Comorbidities Undermine Clinical Outcomes in Psoriatic Arthritis Save
Analysis of data from the DANBIO registry of psoriatic arthritis (PsA) patients treated with tumor necrosis factor inhibitor (TNFi) therapy shows that comorbidities were associated with higher baseline disease activity, shorter TNFi persistence, and reduced clinical response rates to TNFi.
Investigators studied 1,750 PsA patients and assessed comorbidities using the Charlson Comorbidity Index (CCI). Patients with higher CCI scores were generally older and female, had a longer PsA disease duration, and had a higher BMI compared with patients without comorbidities. Those with higher CCI scores were more likely to have PsA‐related diseases (psoriasis, inflammatory bowel disease, uveitis, and urethritis). A CCI of 2 or higher was seen in 191 patients (9.6%).
Higher levels of comorbidity (higher CCI scores) were associated with:
- higher disease activity measures at baseline
- increased occurrence of depression and/or anxiety
- shorter TNFi persistence with CCI score ≥2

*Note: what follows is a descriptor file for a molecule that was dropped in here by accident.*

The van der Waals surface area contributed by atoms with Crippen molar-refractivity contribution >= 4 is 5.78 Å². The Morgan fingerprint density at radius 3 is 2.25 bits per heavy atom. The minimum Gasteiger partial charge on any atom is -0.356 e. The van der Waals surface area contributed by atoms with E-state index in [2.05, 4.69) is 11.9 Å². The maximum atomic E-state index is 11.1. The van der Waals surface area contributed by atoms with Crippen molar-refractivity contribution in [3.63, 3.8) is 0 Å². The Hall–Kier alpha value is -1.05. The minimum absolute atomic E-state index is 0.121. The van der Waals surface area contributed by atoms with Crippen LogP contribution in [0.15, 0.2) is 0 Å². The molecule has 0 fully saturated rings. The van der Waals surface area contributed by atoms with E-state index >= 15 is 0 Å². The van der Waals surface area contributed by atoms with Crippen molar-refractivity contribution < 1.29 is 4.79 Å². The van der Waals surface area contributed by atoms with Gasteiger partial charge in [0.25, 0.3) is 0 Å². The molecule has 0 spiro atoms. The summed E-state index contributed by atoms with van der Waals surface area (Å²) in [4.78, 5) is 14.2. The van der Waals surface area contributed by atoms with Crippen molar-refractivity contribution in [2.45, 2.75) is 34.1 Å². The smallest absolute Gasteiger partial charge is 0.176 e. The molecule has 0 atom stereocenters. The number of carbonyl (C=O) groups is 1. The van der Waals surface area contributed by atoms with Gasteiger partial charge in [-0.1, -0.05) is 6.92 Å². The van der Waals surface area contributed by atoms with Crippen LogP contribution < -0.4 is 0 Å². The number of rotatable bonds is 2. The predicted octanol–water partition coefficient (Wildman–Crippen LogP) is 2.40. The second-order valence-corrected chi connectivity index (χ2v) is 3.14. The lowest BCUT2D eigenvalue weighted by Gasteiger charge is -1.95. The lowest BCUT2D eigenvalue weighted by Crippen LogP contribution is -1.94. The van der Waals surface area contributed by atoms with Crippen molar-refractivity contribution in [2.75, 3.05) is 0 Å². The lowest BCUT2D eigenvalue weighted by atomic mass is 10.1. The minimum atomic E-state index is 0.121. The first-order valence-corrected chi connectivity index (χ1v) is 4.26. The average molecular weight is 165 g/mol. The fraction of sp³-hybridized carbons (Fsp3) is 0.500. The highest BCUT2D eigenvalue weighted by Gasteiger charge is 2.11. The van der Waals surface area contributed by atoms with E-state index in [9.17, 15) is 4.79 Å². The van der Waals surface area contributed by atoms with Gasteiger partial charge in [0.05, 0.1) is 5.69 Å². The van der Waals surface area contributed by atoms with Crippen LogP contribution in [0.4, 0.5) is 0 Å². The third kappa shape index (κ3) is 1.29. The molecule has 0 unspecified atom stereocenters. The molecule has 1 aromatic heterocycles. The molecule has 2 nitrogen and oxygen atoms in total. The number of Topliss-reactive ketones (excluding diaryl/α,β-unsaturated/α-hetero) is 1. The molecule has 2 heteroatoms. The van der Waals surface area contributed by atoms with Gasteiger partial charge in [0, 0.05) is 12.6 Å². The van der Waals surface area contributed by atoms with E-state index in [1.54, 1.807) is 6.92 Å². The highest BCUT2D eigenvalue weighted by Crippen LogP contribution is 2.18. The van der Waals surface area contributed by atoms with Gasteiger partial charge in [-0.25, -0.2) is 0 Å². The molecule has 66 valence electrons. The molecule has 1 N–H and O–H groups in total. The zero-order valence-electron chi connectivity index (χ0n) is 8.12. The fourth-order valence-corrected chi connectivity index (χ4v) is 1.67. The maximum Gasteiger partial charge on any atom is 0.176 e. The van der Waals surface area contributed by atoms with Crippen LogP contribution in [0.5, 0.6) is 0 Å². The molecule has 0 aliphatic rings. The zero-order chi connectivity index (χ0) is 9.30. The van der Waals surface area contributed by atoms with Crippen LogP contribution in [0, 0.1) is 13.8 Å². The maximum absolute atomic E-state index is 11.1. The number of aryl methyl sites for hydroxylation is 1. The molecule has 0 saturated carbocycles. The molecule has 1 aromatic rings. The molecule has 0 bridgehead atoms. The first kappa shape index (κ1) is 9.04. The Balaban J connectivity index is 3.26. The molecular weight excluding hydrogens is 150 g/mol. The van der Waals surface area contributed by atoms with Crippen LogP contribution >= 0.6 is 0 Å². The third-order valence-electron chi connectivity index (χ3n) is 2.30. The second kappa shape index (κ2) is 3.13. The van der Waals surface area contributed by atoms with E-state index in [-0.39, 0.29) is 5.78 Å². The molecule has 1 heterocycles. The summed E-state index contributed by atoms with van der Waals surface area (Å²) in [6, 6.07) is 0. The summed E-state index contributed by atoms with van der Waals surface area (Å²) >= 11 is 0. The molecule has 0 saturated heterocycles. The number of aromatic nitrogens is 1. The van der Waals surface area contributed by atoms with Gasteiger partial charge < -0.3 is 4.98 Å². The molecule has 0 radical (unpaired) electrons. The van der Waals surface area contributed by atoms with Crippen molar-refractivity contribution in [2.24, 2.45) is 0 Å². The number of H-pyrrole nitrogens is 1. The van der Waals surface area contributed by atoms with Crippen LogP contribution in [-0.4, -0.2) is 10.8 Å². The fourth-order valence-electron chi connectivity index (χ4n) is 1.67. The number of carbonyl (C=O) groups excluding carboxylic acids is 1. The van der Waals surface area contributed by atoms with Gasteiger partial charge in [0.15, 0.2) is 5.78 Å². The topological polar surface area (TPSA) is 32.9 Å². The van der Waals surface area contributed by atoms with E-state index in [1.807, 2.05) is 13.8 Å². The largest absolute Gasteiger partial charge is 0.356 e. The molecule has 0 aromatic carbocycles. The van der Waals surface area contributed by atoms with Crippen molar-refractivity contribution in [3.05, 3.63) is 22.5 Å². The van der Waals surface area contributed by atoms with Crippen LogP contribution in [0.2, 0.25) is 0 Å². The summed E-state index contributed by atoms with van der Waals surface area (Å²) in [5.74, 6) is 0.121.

These findings are novel and support the importance of monitoring and treating comorbidities in patients with PsA.
Comorbidities are common, but are not commonly dealt with in rheumatology daily practice. The impact of comorbidity has been seen in other recent studies.
Strober and colleagues have also recently reported that PsA patients with metabolic syndrome-related co-morbidities have lower TNFi persistence. (Citation source: http://bit.ly/2Fz9zi7). Switching to a second TNFi was effective in some, but these too had lower TNFi persistence, suggesting the validity of switching to a second TNFi.
Lastly, it is well known that obesity and decreased therapeutic responses are linked. Holgard et al studied 2 different registries and demonstrated that TNFI adherence was shorter in obese patients, especially among men who were obese (P